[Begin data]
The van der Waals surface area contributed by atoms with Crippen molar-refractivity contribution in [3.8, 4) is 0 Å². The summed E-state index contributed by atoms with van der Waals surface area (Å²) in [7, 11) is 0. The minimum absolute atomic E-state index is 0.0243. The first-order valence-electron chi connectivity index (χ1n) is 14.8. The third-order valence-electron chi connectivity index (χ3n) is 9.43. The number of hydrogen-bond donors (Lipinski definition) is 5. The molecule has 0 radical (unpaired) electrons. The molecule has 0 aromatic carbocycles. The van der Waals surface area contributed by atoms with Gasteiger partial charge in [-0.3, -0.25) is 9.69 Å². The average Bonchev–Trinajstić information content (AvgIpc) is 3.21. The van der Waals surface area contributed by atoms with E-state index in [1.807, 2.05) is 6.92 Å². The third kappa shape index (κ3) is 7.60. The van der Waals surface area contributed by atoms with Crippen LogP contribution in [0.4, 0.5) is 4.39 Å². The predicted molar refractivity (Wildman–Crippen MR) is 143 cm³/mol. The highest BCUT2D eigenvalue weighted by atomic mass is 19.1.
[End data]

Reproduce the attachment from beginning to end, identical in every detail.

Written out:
The van der Waals surface area contributed by atoms with Crippen molar-refractivity contribution in [3.8, 4) is 0 Å². The summed E-state index contributed by atoms with van der Waals surface area (Å²) in [7, 11) is 0. The minimum absolute atomic E-state index is 0.0243. The first-order valence-electron chi connectivity index (χ1n) is 14.8. The third-order valence-electron chi connectivity index (χ3n) is 9.43. The number of hydrogen-bond donors (Lipinski definition) is 5. The molecule has 0 radical (unpaired) electrons. The molecule has 0 aromatic carbocycles. The van der Waals surface area contributed by atoms with Gasteiger partial charge in [-0.3, -0.25) is 9.69 Å². The average Bonchev–Trinajstić information content (AvgIpc) is 3.21. The van der Waals surface area contributed by atoms with E-state index in [1.807, 2.05) is 6.92 Å². The third kappa shape index (κ3) is 7.60. The van der Waals surface area contributed by atoms with Crippen LogP contribution in [0.4, 0.5) is 4.39 Å². The predicted molar refractivity (Wildman–Crippen MR) is 143 cm³/mol. The highest BCUT2D eigenvalue weighted by atomic mass is 19.1.